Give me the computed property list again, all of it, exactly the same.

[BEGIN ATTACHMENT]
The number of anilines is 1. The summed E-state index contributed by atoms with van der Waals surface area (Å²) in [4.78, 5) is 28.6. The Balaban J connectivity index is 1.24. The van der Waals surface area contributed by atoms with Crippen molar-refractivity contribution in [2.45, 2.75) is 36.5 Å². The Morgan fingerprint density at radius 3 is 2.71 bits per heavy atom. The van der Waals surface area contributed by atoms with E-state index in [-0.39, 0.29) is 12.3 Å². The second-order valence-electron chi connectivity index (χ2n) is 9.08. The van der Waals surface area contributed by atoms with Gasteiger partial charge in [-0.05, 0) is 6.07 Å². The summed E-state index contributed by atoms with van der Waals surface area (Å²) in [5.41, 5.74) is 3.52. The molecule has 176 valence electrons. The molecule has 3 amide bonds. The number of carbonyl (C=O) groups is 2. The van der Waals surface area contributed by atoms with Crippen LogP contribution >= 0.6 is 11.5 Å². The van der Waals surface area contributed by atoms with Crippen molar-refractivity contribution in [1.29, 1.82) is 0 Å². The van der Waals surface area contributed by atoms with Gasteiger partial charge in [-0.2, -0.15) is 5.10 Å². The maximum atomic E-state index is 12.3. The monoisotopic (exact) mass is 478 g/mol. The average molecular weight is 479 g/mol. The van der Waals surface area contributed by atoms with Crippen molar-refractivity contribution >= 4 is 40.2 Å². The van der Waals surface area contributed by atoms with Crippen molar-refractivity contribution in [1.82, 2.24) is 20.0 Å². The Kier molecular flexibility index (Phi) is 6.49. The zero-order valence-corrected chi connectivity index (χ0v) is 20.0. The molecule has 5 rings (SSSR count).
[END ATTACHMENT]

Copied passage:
The number of anilines is 1. The summed E-state index contributed by atoms with van der Waals surface area (Å²) in [4.78, 5) is 28.6. The Balaban J connectivity index is 1.24. The van der Waals surface area contributed by atoms with Crippen molar-refractivity contribution in [2.45, 2.75) is 36.5 Å². The Morgan fingerprint density at radius 3 is 2.71 bits per heavy atom. The van der Waals surface area contributed by atoms with E-state index in [-0.39, 0.29) is 12.3 Å². The second-order valence-electron chi connectivity index (χ2n) is 9.08. The van der Waals surface area contributed by atoms with Gasteiger partial charge in [-0.05, 0) is 6.07 Å². The summed E-state index contributed by atoms with van der Waals surface area (Å²) in [5.41, 5.74) is 3.52. The molecule has 176 valence electrons. The molecule has 3 amide bonds. The number of carbonyl (C=O) groups is 2. The van der Waals surface area contributed by atoms with Crippen LogP contribution >= 0.6 is 11.5 Å². The van der Waals surface area contributed by atoms with Crippen molar-refractivity contribution in [1.29, 1.82) is 0 Å². The van der Waals surface area contributed by atoms with Gasteiger partial charge in [-0.2, -0.15) is 5.10 Å². The maximum atomic E-state index is 12.3. The monoisotopic (exact) mass is 478 g/mol. The average molecular weight is 479 g/mol. The van der Waals surface area contributed by atoms with Crippen molar-refractivity contribution >= 4 is 40.2 Å². The van der Waals surface area contributed by atoms with Crippen molar-refractivity contribution in [1.82, 2.24) is 20.0 Å². The Kier molecular flexibility index (Phi) is 6.49. The zero-order valence-corrected chi connectivity index (χ0v) is 20.0. The molecule has 5 rings (SSSR count).